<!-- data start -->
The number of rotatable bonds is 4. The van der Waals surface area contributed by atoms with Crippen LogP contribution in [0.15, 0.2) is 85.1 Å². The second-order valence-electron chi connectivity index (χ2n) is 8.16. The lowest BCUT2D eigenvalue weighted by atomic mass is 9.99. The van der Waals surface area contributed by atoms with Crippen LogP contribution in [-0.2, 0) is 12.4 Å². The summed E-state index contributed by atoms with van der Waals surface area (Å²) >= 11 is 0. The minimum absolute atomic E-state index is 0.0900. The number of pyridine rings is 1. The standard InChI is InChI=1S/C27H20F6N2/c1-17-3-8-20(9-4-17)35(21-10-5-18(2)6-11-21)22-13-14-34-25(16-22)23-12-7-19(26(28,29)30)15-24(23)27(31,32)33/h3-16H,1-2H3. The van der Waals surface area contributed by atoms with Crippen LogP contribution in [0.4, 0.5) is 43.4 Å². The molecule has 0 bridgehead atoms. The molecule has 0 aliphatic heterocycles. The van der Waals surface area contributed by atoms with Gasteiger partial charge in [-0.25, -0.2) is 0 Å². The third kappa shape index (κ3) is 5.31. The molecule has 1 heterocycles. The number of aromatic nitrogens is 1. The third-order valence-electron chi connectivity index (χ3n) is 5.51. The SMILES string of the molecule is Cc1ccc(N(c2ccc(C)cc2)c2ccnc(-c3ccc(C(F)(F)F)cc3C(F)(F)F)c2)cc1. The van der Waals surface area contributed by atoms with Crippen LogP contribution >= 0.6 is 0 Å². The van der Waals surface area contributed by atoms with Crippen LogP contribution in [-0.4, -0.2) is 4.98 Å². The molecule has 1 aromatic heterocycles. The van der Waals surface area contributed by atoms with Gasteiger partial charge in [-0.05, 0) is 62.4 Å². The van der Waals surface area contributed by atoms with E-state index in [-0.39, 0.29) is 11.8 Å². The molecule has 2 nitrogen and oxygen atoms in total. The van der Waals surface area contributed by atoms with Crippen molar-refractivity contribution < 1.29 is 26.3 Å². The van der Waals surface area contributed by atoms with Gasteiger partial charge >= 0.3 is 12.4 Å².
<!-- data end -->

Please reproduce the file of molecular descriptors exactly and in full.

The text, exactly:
The number of rotatable bonds is 4. The van der Waals surface area contributed by atoms with Crippen LogP contribution in [0.15, 0.2) is 85.1 Å². The second-order valence-electron chi connectivity index (χ2n) is 8.16. The lowest BCUT2D eigenvalue weighted by atomic mass is 9.99. The van der Waals surface area contributed by atoms with Crippen LogP contribution in [-0.2, 0) is 12.4 Å². The summed E-state index contributed by atoms with van der Waals surface area (Å²) >= 11 is 0. The minimum absolute atomic E-state index is 0.0900. The number of pyridine rings is 1. The standard InChI is InChI=1S/C27H20F6N2/c1-17-3-8-20(9-4-17)35(21-10-5-18(2)6-11-21)22-13-14-34-25(16-22)23-12-7-19(26(28,29)30)15-24(23)27(31,32)33/h3-16H,1-2H3. The van der Waals surface area contributed by atoms with Crippen LogP contribution in [0.4, 0.5) is 43.4 Å². The molecule has 0 bridgehead atoms. The molecule has 0 aliphatic heterocycles. The van der Waals surface area contributed by atoms with Gasteiger partial charge in [-0.25, -0.2) is 0 Å². The third kappa shape index (κ3) is 5.31. The molecule has 1 heterocycles. The number of aromatic nitrogens is 1. The third-order valence-electron chi connectivity index (χ3n) is 5.51. The SMILES string of the molecule is Cc1ccc(N(c2ccc(C)cc2)c2ccnc(-c3ccc(C(F)(F)F)cc3C(F)(F)F)c2)cc1. The van der Waals surface area contributed by atoms with Crippen LogP contribution >= 0.6 is 0 Å². The van der Waals surface area contributed by atoms with Crippen LogP contribution in [-0.4, -0.2) is 4.98 Å². The molecule has 1 aromatic heterocycles. The van der Waals surface area contributed by atoms with Gasteiger partial charge in [-0.05, 0) is 62.4 Å². The van der Waals surface area contributed by atoms with E-state index in [-0.39, 0.29) is 11.8 Å². The molecule has 2 nitrogen and oxygen atoms in total. The van der Waals surface area contributed by atoms with Crippen molar-refractivity contribution < 1.29 is 26.3 Å². The van der Waals surface area contributed by atoms with Gasteiger partial charge >= 0.3 is 12.4 Å².